Is it possible to “turn it all off” while on vacation?
For those of us working in the PR, marketing, or digital worlds, disconnecting from work is rarely an option; staying plugged in is now an accepted career requirement.
Gone are the days of leaving the office behind and later returning with a post-vacation glow, sifting through the little phone message slips, and easing back into work mode.
That behavior is a thing of the past. Personal devices, Wi-Fi, and businesses’ relying on digital platforms have increased the necessity of staying connected. Further, the communications industry is rife with professionals running startups and small consultancies; being cut off from business even for just a few days can mean putting out fires for the next week.
Rather than bemoan the need to check in, many North American professionals I talked to felt more relaxed by staying tuned into work. Here’s how they do it:
Stop, look, but don’t respond:
Being in touch doesn’t mean you have to respond to email; staying informed is often enough to maintain peace of mind while travelling.
“I think unplugging is tough on vacation, especially because I want to have my phone to look at other things,” says Justin Goldsborough, SVP at FleishmanHillard
in Kansas City. “I have tried to make a habit of reading emails to keep up to speed during downtime but not responding to them; I can stay educated, but no one expects me to do anything.”
[RELATED: Learn how companies like NASCAR drive engagement with content marketing at Ragan’s Content Summit.] Pre-vacation prep:
Returning to a mountain of emails or languishing projects can make you forget you even went on vacation. Stacy O’Rourke
, communications manager with Nova Scotia Provincial Lotteries and Casino Corp., preps as many projects as possible in advance.
“It's a bit of extra work before I leave, but it helps me to relax while I am away; as well as being able to hit the ground running when I come back.”
The new blogging reality:
What about bloggers? Those who have carved a living out by blogging find it extremely difficult, if not downright stressful, to turn off—especially when traveling on behalf of tourist boards. Press trips often have rigorous schedules that don’t afford much sleep.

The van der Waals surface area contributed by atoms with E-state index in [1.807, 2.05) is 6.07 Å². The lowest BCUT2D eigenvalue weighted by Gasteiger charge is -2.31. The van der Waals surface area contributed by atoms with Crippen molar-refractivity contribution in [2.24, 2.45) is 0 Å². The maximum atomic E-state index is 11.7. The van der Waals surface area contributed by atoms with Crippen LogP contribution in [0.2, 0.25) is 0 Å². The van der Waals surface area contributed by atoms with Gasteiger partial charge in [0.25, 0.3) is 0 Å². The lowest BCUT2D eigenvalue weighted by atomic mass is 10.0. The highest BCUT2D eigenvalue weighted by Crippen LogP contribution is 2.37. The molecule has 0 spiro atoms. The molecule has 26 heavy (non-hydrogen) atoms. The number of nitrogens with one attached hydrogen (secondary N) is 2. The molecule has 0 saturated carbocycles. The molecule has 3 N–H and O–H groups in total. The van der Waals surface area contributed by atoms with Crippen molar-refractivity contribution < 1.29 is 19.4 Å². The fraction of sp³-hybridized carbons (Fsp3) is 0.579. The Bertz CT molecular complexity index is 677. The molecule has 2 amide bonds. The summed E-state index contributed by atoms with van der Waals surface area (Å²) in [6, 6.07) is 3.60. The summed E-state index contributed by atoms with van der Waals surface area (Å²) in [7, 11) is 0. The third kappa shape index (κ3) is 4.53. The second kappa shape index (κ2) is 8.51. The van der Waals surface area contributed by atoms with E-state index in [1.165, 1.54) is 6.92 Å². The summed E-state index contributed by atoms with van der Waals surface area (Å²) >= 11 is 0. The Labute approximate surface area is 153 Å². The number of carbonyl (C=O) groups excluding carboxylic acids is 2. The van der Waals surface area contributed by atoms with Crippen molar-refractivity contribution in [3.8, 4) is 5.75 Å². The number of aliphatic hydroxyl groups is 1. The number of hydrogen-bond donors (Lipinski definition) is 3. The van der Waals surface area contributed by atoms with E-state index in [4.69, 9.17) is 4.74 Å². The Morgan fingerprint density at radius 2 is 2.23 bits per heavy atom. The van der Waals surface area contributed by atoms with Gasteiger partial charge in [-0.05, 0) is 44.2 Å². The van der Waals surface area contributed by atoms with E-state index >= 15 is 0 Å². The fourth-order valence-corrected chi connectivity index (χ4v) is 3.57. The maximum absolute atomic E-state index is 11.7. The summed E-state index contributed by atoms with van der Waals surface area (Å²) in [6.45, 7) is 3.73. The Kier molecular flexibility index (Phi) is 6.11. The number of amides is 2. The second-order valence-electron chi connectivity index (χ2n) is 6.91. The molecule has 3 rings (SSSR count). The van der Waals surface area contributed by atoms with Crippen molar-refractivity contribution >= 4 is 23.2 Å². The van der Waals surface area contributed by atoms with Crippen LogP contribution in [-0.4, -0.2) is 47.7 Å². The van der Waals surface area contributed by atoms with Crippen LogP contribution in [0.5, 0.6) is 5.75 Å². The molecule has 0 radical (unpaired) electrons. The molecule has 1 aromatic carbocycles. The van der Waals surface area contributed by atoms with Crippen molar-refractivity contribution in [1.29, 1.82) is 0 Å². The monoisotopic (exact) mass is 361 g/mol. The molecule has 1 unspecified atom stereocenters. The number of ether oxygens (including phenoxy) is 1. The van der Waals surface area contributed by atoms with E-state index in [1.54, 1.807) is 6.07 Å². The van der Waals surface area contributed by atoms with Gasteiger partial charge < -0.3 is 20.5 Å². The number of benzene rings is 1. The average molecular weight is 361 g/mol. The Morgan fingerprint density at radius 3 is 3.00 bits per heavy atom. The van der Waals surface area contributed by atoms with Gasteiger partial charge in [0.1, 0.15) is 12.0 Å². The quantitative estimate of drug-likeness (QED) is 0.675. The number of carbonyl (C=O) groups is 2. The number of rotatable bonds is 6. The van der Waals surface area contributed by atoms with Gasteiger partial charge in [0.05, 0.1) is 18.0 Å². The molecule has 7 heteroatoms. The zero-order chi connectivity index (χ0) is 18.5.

“I have moved away from live-tweeting,” says renowned food and travel blogger Andrew Dobson of DobbernationLoves
. “I’ve learned to really stay in the present, then taking an hour or so at the end of the day to share my favorite experience. Ever since I adopted this technique I've felt a lot less stressed while on press trips. Allowing myself to be more present also reflects the quality and detail in my writing, too.”
Always on call:
Running a tech startup means always being on call, even when you have a business partner. Rebecca Levey, co-founder with Nancy Rabinowitz Friedman of the popular tween site KidzVuz
, is keenly aware of this. “I wish I could take a week off and completely disengage, but right now there are just the two of us making all the decisions.
“After we closed our round of financing, one of our investors said, ‘No more vacations for you!’ and that’s been totally true for me.”
Window of opportunity:
If you want to respond to clients/colleagues, create a window of opportunity when they can contact you. Everyone will respect your commitment to the business, but they’ll also respect your need to enjoy your time off.
"Prior to going on vacation, I socialize my itinerary with my clients so they know my level of accessibility,” says Peter Cosentino, president of DEC Sports & Entertainment Marketing
in Toronto. “I then allow myself a 30-minute window every morning to check emails and respond. I feel better knowing I have dealt with any issues that may arise as I turn all my electronics off for the balance of the day."
Staying wired = peace of mind:
Observers may look with disdain at those tapping out messages while lounging at a seaside café. For others, it means peace of mind.
“Ten minutes of plugged-in time equals a full day of R&R,” says Holly Roy, principal at Pumpkin PR
in Edmonton, Alberta. “Knowing that everything is going smoothly on the work front—which is almost always the case—is well worth the quick reconnection.